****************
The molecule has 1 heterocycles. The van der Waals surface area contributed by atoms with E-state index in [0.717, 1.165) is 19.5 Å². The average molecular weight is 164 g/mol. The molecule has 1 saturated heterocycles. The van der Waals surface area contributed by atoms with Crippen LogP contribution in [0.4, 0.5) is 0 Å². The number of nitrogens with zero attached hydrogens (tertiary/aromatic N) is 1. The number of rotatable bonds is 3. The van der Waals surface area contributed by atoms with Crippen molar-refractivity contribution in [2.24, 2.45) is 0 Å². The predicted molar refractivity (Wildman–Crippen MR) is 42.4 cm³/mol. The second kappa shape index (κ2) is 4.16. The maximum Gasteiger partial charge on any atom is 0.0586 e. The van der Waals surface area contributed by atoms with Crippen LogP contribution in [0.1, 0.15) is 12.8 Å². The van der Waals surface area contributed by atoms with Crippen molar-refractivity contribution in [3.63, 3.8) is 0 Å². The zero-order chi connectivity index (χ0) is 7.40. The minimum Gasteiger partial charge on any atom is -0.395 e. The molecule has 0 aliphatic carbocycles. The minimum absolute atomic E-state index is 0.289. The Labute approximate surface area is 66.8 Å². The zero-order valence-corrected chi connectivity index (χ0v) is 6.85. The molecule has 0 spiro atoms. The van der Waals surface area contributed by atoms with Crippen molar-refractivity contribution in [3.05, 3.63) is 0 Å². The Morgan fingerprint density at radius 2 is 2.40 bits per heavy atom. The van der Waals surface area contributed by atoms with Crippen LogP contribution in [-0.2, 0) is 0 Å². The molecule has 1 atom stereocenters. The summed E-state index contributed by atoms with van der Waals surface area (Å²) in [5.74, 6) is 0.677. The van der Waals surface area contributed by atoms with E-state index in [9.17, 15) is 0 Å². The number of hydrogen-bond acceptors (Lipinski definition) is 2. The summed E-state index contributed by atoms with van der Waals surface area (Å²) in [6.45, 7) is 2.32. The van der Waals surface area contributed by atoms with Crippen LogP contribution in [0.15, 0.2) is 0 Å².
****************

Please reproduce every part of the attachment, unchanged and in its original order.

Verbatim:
The molecule has 1 heterocycles. The van der Waals surface area contributed by atoms with E-state index in [0.717, 1.165) is 19.5 Å². The average molecular weight is 164 g/mol. The molecule has 1 saturated heterocycles. The van der Waals surface area contributed by atoms with Crippen LogP contribution in [0.4, 0.5) is 0 Å². The number of nitrogens with zero attached hydrogens (tertiary/aromatic N) is 1. The number of rotatable bonds is 3. The van der Waals surface area contributed by atoms with Crippen molar-refractivity contribution in [2.24, 2.45) is 0 Å². The predicted molar refractivity (Wildman–Crippen MR) is 42.4 cm³/mol. The second kappa shape index (κ2) is 4.16. The maximum Gasteiger partial charge on any atom is 0.0586 e. The van der Waals surface area contributed by atoms with Crippen LogP contribution in [0.1, 0.15) is 12.8 Å². The van der Waals surface area contributed by atoms with Crippen molar-refractivity contribution in [3.63, 3.8) is 0 Å². The zero-order chi connectivity index (χ0) is 7.40. The minimum Gasteiger partial charge on any atom is -0.395 e. The molecule has 0 aliphatic carbocycles. The minimum absolute atomic E-state index is 0.289. The Labute approximate surface area is 66.8 Å². The zero-order valence-corrected chi connectivity index (χ0v) is 6.85. The molecule has 0 spiro atoms. The van der Waals surface area contributed by atoms with Crippen molar-refractivity contribution in [3.05, 3.63) is 0 Å². The Morgan fingerprint density at radius 2 is 2.40 bits per heavy atom. The van der Waals surface area contributed by atoms with Crippen LogP contribution in [-0.2, 0) is 0 Å². The molecule has 1 atom stereocenters. The summed E-state index contributed by atoms with van der Waals surface area (Å²) in [5.74, 6) is 0.677. The van der Waals surface area contributed by atoms with E-state index in [9.17, 15) is 0 Å². The number of hydrogen-bond acceptors (Lipinski definition) is 2. The summed E-state index contributed by atoms with van der Waals surface area (Å²) in [6.45, 7) is 2.32. The van der Waals surface area contributed by atoms with Crippen LogP contribution in [0.15, 0.2) is 0 Å².